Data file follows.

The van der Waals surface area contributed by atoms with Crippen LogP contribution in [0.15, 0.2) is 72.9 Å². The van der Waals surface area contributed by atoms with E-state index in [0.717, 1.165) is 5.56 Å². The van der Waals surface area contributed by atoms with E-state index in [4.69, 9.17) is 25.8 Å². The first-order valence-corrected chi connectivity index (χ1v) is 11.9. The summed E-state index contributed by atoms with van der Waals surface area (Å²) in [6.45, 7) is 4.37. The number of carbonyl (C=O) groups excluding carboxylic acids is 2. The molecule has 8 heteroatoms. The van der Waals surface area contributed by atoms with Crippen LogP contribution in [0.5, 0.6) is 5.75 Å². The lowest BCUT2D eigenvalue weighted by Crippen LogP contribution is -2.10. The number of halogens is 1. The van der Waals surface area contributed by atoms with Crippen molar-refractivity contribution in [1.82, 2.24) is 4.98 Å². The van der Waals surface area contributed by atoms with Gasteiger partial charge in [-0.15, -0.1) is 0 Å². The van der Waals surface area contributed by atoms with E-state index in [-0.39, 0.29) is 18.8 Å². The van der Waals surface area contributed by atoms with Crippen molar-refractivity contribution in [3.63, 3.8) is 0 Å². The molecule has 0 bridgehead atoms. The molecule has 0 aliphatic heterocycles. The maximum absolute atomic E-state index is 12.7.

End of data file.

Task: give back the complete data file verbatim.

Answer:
The van der Waals surface area contributed by atoms with Crippen LogP contribution in [0.15, 0.2) is 72.9 Å². The van der Waals surface area contributed by atoms with E-state index in [0.717, 1.165) is 5.56 Å². The van der Waals surface area contributed by atoms with E-state index in [4.69, 9.17) is 25.8 Å². The first-order valence-corrected chi connectivity index (χ1v) is 11.9. The summed E-state index contributed by atoms with van der Waals surface area (Å²) in [6.45, 7) is 4.37. The number of carbonyl (C=O) groups excluding carboxylic acids is 2. The molecule has 8 heteroatoms. The van der Waals surface area contributed by atoms with Crippen LogP contribution in [0.5, 0.6) is 5.75 Å². The lowest BCUT2D eigenvalue weighted by Crippen LogP contribution is -2.10. The number of halogens is 1. The van der Waals surface area contributed by atoms with Crippen molar-refractivity contribution in [1.82, 2.24) is 4.98 Å². The van der Waals surface area contributed by atoms with Gasteiger partial charge in [-0.15, -0.1) is 0 Å². The van der Waals surface area contributed by atoms with E-state index in [-0.39, 0.29) is 18.8 Å². The van der Waals surface area contributed by atoms with Crippen molar-refractivity contribution in [3.63, 3.8) is 0 Å². The molecule has 0 bridgehead atoms. The molecule has 0 aliphatic heterocycles. The maximum absolute atomic E-state index is 12.7.